The second example involved the creation of a sanitation service for human wastewater using the electro-Fenton process. Godinez showed that the process had excellent inactivation efficiency of Helminth eggs (HE) from the parasite Ascaris lumbicoides. These eggs are difficult to deactivate as they have protective external membranes. For example, the use of hypochlorite solution for two hours reduced the number of HE by only 60%. The electro-Fenton process reduced the number by 92% and altered the shape of the eggs, indicative of permanent damage to the external membranes. Godinez and his team have been able to engineer the reactor in such a way that it can be powered by solar cells.
Electrochemical Energy Summit
The 8th Annual Electrochemical Energy Summit (E2S) was held during AiMES 2018. Its theme was “Sustainable and Responsible Supply of Energy Storage Materials, Components, and Devices.” The summit consisted of invited speakers, posters, and a panel discussion featuring experts along the entire processing chain of energy storage, which includes mining as well as materials, components, and device manufacturing and recycling.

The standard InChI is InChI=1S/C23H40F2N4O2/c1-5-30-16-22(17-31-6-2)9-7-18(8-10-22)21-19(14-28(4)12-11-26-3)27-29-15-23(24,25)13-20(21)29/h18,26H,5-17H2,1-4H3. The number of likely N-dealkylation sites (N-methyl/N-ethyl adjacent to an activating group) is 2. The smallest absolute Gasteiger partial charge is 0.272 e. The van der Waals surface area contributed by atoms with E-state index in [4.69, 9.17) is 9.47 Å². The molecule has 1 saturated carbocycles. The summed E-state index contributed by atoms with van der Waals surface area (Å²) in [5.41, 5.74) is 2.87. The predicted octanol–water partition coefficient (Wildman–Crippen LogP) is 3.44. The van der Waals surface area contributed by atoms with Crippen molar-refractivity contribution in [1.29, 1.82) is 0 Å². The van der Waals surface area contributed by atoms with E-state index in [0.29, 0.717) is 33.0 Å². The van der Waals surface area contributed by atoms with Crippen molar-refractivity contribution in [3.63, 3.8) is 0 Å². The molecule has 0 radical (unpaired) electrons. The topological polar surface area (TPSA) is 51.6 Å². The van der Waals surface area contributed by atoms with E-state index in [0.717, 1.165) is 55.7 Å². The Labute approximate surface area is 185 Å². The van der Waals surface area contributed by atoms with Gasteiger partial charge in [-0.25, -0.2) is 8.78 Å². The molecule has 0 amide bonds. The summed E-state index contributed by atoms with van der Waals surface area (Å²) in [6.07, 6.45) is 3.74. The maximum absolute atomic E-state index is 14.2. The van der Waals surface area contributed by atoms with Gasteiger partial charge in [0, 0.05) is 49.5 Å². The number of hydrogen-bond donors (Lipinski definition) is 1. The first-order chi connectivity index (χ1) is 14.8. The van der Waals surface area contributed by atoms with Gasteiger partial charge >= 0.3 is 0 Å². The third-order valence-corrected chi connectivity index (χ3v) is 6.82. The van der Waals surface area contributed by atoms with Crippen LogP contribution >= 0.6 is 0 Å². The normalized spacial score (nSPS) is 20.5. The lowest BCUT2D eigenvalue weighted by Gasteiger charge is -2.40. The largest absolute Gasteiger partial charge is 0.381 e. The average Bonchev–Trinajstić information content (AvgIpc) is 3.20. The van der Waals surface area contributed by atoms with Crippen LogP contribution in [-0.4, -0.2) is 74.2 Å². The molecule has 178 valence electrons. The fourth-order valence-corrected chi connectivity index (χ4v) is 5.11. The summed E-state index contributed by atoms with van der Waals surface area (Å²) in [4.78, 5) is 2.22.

The summit was moderated by Luis A. Diaz Aldana (Idaho National Laboratory) and Marca Doeff (Lawrence Berkeley National Laboratory) and featured the following invited talks:
- “Supply Chain Considerations for Lithium-Ion Battery Materials” by E. A. Olivetti (MIT) and G. Ceder (University of California, Berkeley)
- “Material Criticality and Energy Storage Materials” by R. Eggert (Colorado School of Mines)
- “The Advantages of the Nemaska Electrochemical Process to Directly Synthesize High Purity Lithium Hydroxide” by J. F. Magnan (Nemaska Lithium Inc.)
- “Present Status and Future R&D Needs for Batteries for Vehicle and Grid Applications” by V. Srinivasan (Argonne National Laboratory)
- “Direct Recycling of Lithium-Ion Batteries” by S. E. Sloop (OnTo Technology, LLC), W. Xu (Oregon State University), M. M. Lerner (Oregon State University), J. Kim (Spear Power Systems, LLC), and M. Lee (Spear Power Systems, LLC)